And we have now so many sites that we actually have more sites than we have public demand in some places. And I'm trying to get the public to come up and actually understand that the sites are now open, and they can get tests.


A. CUOMO: We have some drive-in sites that can do 15,000 tests a day. We're doing 5,000. So, we need to get up that - the public awareness to come out and go to the sites.

C. CUOMO: Good. And it's good that you allocated testing in the minority communities and housing projects because those communities are going to get hit hard. People forget about them too often. It's important that you put them first.

Now, you had video come out, before we go to break, where you wanted to encourage people to get tested, and some people are afraid it's going to hurt. So, you had video of it that I want to show the audience of you actually getting tested. Here it is.



(END VIDEO CLIP) C. CUOMO: There's you. You're kind of funny, and they were testing you.

Now, a few questions about this process.

First of all, is it true that when you were having the test administered, you inhaled, and the doctor's finger went all the way up your nose, and got stuck, and had to be released with a tool? Is that true?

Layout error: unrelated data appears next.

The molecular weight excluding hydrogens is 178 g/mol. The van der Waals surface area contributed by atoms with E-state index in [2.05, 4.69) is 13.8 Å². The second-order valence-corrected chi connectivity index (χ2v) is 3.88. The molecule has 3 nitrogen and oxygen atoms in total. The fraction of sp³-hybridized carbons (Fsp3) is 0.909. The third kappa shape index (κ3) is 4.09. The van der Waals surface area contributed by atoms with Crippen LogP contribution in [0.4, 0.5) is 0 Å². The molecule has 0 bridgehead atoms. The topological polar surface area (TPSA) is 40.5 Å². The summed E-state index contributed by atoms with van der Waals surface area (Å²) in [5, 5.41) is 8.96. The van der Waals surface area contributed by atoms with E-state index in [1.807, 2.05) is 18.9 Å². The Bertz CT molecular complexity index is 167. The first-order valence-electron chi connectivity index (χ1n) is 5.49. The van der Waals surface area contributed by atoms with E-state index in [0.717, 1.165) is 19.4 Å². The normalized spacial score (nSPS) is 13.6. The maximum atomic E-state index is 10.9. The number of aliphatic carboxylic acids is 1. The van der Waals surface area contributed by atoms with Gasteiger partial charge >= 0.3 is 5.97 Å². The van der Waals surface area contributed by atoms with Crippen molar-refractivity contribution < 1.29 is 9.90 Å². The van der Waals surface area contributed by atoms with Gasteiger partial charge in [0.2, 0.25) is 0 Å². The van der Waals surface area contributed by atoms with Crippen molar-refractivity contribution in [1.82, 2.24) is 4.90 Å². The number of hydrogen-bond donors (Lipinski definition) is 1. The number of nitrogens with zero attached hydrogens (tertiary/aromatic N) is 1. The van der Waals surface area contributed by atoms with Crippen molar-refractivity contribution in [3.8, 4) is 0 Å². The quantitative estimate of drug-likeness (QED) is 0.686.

A. CUOMO: No. She--

C. CUOMO: Just to - just to deal with the record.

A. CUOMO: She - she wanted to comment that I have a little button nose, and she was afraid that the swab would actually hurt because it extended my nasal cavity.

C. CUOMO: The proboscis issue.

A. CUOMO: She was speaking about the delicacy of the nose.

C. CUOMO: Of the - of the nose.

A. CUOMO: Yes.

C. CUOMO: And that's what, you know what, I understand. This is the normal swab I'm holding up here now, and for everybody at home, a very valuable object. There's only one company in the entire country that makes these up in Maine, all right? Here's the swab.